If you have been caused harm by another driver, you have the right to file a lawsuit and gain justice in civil court. It's all too easy to threaten to take some to court but many have only the vaguest ideas of what it means. Here is a summary that includes the major steps leading up to the first day in court.
After the Accident: An Opportunity for a Settlement
A settlement is different than going to court. In a lot of ways, it's better because things can happen faster, it tends to cost less, and it's a lot less stressful for those who have already suffered injuries. Settlements mean the victim agrees to accept a sum of money for dropping the case. After consulting with a lawyer to make sure the compensation is fair and adequate, you promise to take no further action. If you settle, it's all over with and you can be paid in a matter of days.
File the Lawsuit
If a settlement is not forthcoming, your lawyer may suggest you file a lawsuit. This is accomplished by filing paperwork with the court clerk in your county. The paperwork might be called a complaint or a petition and it's usually served on the people or business you are taking action against. In many cases, the suit names the defendant's insurance company as well. Here is what the main part of a lawsuit contains:
- Parties: You are the plaintiff and you are suing the defendant.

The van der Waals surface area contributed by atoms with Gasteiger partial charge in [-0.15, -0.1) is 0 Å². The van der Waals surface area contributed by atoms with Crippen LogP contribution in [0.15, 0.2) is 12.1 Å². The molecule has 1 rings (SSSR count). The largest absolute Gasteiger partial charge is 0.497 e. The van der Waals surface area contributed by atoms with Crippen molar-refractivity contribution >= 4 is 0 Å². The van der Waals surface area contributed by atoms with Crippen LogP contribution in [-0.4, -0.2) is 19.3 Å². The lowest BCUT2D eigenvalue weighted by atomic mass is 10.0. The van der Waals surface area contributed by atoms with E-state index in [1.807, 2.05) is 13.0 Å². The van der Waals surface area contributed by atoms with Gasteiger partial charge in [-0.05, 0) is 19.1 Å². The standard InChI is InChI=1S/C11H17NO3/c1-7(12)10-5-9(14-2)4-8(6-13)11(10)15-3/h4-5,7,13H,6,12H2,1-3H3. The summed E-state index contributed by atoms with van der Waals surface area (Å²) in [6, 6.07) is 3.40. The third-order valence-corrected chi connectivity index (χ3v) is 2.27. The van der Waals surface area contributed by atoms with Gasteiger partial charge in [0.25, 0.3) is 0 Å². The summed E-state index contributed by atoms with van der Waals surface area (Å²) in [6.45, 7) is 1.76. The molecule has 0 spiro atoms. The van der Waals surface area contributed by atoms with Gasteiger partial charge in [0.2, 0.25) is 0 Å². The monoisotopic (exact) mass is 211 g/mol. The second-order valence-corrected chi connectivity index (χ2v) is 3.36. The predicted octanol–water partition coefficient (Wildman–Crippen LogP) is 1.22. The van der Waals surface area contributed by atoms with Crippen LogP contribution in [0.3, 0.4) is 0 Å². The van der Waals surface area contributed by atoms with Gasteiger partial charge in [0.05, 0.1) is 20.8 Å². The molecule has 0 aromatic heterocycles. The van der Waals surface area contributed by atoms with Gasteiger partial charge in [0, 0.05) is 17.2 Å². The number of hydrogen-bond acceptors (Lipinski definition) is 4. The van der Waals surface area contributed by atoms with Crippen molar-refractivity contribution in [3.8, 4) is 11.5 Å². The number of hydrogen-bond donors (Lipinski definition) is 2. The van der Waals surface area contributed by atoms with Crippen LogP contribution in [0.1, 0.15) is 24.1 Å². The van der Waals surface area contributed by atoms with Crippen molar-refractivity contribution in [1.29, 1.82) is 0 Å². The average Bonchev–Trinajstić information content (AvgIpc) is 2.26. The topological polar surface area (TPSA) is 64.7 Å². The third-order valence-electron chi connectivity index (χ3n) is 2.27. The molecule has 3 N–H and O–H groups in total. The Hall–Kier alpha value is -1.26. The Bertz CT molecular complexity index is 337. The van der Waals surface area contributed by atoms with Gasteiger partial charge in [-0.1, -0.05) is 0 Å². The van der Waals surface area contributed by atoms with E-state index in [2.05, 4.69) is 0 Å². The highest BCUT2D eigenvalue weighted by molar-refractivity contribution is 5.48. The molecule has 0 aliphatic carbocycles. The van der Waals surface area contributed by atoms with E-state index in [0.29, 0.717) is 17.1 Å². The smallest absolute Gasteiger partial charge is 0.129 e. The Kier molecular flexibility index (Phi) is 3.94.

- Courts: The specific court jurisdiction is named.
- Claims: List how you were harmed, why you were harmed, who harmed you, and some reasons why you can back up your claims.
- Demand (prayers): What you want to be paid in the form of compensation for the harm done to you.
It is important to note that there is no need to go into a great deal of detail in a lawsuit. More will come later about evidence to support your claims.
This sort of action is likely already in progress and consists of gathering evidence, interviewing accident reconstruction and medical experts, taking down witness statements, and more.
Before the trial can begin, discovery happens. Discovery can take several weeks or even months if it's a complex case and is comprised of several exercises. Most of the discovery actions are meant to compel each side to provide the other with information about the case. That means sharing evidence and facts about the case so that the lawyers can prepare for the trial. To get more information about the lawsuit process, speak with an auto accident attorney.